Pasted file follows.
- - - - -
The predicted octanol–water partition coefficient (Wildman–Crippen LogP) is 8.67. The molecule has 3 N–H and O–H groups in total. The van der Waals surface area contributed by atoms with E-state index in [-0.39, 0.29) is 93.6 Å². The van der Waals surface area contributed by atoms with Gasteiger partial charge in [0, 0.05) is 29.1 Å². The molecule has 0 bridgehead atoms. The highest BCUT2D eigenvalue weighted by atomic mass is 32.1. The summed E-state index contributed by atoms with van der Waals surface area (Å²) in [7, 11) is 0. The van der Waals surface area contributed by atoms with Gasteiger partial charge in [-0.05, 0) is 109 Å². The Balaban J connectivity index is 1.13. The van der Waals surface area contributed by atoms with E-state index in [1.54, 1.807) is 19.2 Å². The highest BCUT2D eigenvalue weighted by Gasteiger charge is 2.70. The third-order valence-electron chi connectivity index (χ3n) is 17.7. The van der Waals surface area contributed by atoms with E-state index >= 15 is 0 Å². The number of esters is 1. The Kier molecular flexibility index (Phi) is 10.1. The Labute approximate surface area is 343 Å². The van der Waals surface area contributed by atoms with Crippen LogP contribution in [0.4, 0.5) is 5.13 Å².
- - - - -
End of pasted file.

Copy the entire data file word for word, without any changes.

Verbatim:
The predicted octanol–water partition coefficient (Wildman–Crippen LogP) is 8.67. The molecule has 3 N–H and O–H groups in total. The van der Waals surface area contributed by atoms with E-state index in [-0.39, 0.29) is 93.6 Å². The van der Waals surface area contributed by atoms with Gasteiger partial charge in [0, 0.05) is 29.1 Å². The molecule has 0 bridgehead atoms. The highest BCUT2D eigenvalue weighted by atomic mass is 32.1. The summed E-state index contributed by atoms with van der Waals surface area (Å²) in [7, 11) is 0. The van der Waals surface area contributed by atoms with Gasteiger partial charge in [-0.05, 0) is 109 Å². The Balaban J connectivity index is 1.13. The van der Waals surface area contributed by atoms with E-state index in [1.54, 1.807) is 19.2 Å². The highest BCUT2D eigenvalue weighted by Gasteiger charge is 2.70. The third-order valence-electron chi connectivity index (χ3n) is 17.7. The van der Waals surface area contributed by atoms with E-state index >= 15 is 0 Å². The number of esters is 1. The Kier molecular flexibility index (Phi) is 10.1. The Labute approximate surface area is 343 Å². The van der Waals surface area contributed by atoms with Crippen LogP contribution in [0.4, 0.5) is 5.13 Å².